The ANC has in the past voiced its solidarity with the Palestinian struggle, which many South Africans see as similar to the struggle against white minority rule in South Africa which was ended in 1994.

Last May South Africa recalled its ambassador to Israel after at least 52 Palestinians were killed in clashes with Israeli forces during protests over the United States moving its embassy to Jerusalem.

Addressing delegates at the South African Institute of International Affairs on Wednesday, Sisulu said the liaison office in Tel Aviv “will have no political mandate, no trade mandate, and no development cooperation mandate. It will not be responsible for trade and commercial activities”.

She added that the office would focus on consular and “people-to-people relations”.

Source : MEMO, AFP, ENCA
Feature Image : RAJESH JANTILAL/AFP/Getty Images

State capture started under Mandela: Helen Zille

Western Cape premier Helen Zille says state capture in South Africa started under former president Nelson Mandela.

Addressing a DA meeting in Kempton Park on Thursday night, Zille said Mandela had a blind eye on cadre deployment, which she believes paved the way for state capture.

“From when Nelson Mandela was still a president and from the negotiations in 1996 which saw … change in the mandate of the Public Service Commission. From 1994 to 1996, from being a body of independent people who would choose senior public servants on the basis of fitness to do the job,” said Zille.

She said the change to give power to the governing party to pick senior public servants was the basis for cadre deployment, which let to state capture.

“One area that he [Mandela] had a blind spot to was the danger of cadre deployment … that set the tone and the trajectory that was inevitable,” said Zille.

She said the change brought to the centre power cronyism, cadre deployment, corruption and criminal capture of the state.

Zille said the critics on this view label her as a racist who does not want to see change in the country, but that those had done very little to fight racism and apartheid as she did.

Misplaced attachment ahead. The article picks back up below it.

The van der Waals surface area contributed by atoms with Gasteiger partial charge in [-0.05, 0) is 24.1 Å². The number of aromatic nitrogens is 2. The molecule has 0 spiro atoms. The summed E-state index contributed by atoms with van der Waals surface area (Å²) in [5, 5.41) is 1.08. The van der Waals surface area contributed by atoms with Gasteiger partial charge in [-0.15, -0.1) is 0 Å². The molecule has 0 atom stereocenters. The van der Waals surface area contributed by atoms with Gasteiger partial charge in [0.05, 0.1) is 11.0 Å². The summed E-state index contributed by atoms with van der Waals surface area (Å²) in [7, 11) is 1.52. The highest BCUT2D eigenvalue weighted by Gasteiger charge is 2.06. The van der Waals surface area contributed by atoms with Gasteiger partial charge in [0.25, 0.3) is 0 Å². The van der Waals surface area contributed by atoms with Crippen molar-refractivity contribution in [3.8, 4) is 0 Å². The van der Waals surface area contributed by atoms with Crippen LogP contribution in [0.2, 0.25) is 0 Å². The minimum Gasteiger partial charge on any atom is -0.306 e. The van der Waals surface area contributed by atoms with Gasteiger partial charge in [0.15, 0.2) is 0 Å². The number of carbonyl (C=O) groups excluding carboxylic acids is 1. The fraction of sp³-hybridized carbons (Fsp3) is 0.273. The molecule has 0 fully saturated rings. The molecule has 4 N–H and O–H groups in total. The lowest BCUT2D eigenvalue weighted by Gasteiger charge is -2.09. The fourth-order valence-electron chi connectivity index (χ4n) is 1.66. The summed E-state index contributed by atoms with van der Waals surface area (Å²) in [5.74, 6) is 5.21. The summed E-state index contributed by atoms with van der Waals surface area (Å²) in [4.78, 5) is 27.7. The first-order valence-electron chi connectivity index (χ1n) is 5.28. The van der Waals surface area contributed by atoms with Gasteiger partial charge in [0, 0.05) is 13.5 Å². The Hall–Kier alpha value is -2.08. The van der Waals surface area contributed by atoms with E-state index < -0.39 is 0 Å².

She said based on the ANC’s list to parliament, it was clear that President Cyril Ramaphosa had lost the internal battle to Ace Magashule and deputy president David Mabuza.

“[The ANC] is totally irredeemable and can not be reformed,” said Zille.

She said those who think they would be voting for Ramaphosa were naive, because they were actually voting for the ANC list.

Zille said the ANC did not understand the distinction between the party and the state and had created a system where it chose who gets tenders.

She called it an ANC economy, which was run by connections to those in power.

Source: TimesLIVE
Feature Image : © David Longstreth/AP Images

Arab states face water emergency, urgent action needed: UN

Arab states are facing a water supply emergency they need to coordinate an urgent response to, with per capita resources expected to fall by 50 percent by 2050, the UN Food and Agriculture Organisation (FAO) has warned.

The Middle East and North Africa have suffered more than any other region from water scarcity and desertification, problems being complicated by climate change, FAO director-general Jose Graziano da Silva told a meeting of Arab states in Cairo on Thursday.

In response, they needed to modernise irrigation techniques and coordinate water management strategies as a matter of urgency.

The per capita share of fresh water availability in the region is already just 10 percent of the world average, according to the FAO. Agriculture consumes more than 85 percent of available resources.

“This is really an emergency problem now,” Graziano da Silva told the Reuters news agency in an interview on the sidelines of the conference.